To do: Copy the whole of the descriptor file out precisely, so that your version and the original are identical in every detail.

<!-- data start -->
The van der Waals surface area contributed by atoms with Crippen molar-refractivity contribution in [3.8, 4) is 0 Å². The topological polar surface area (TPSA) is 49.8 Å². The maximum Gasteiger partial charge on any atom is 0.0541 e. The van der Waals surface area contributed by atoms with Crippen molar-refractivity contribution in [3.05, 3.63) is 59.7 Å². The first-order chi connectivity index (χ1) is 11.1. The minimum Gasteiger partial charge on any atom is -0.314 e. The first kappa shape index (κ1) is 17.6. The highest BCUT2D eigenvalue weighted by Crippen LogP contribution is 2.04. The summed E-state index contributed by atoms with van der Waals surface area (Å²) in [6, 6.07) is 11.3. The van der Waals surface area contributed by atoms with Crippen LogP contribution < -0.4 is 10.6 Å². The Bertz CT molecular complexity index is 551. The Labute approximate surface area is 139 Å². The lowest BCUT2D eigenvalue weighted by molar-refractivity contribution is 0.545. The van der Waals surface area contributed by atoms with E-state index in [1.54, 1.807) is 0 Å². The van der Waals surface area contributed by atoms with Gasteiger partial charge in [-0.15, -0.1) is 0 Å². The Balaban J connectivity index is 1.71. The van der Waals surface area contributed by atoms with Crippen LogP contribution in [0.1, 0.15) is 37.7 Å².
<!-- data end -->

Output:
The van der Waals surface area contributed by atoms with Crippen molar-refractivity contribution in [3.8, 4) is 0 Å². The topological polar surface area (TPSA) is 49.8 Å². The maximum Gasteiger partial charge on any atom is 0.0541 e. The van der Waals surface area contributed by atoms with Crippen molar-refractivity contribution in [3.05, 3.63) is 59.7 Å². The first-order chi connectivity index (χ1) is 11.1. The minimum Gasteiger partial charge on any atom is -0.314 e. The first kappa shape index (κ1) is 17.6. The highest BCUT2D eigenvalue weighted by Crippen LogP contribution is 2.04. The summed E-state index contributed by atoms with van der Waals surface area (Å²) in [6, 6.07) is 11.3. The van der Waals surface area contributed by atoms with Crippen LogP contribution < -0.4 is 10.6 Å². The Bertz CT molecular complexity index is 551. The Labute approximate surface area is 139 Å². The lowest BCUT2D eigenvalue weighted by molar-refractivity contribution is 0.545. The van der Waals surface area contributed by atoms with E-state index in [1.54, 1.807) is 0 Å². The van der Waals surface area contributed by atoms with Gasteiger partial charge in [-0.15, -0.1) is 0 Å². The Balaban J connectivity index is 1.71. The van der Waals surface area contributed by atoms with Crippen LogP contribution in [0.1, 0.15) is 37.7 Å².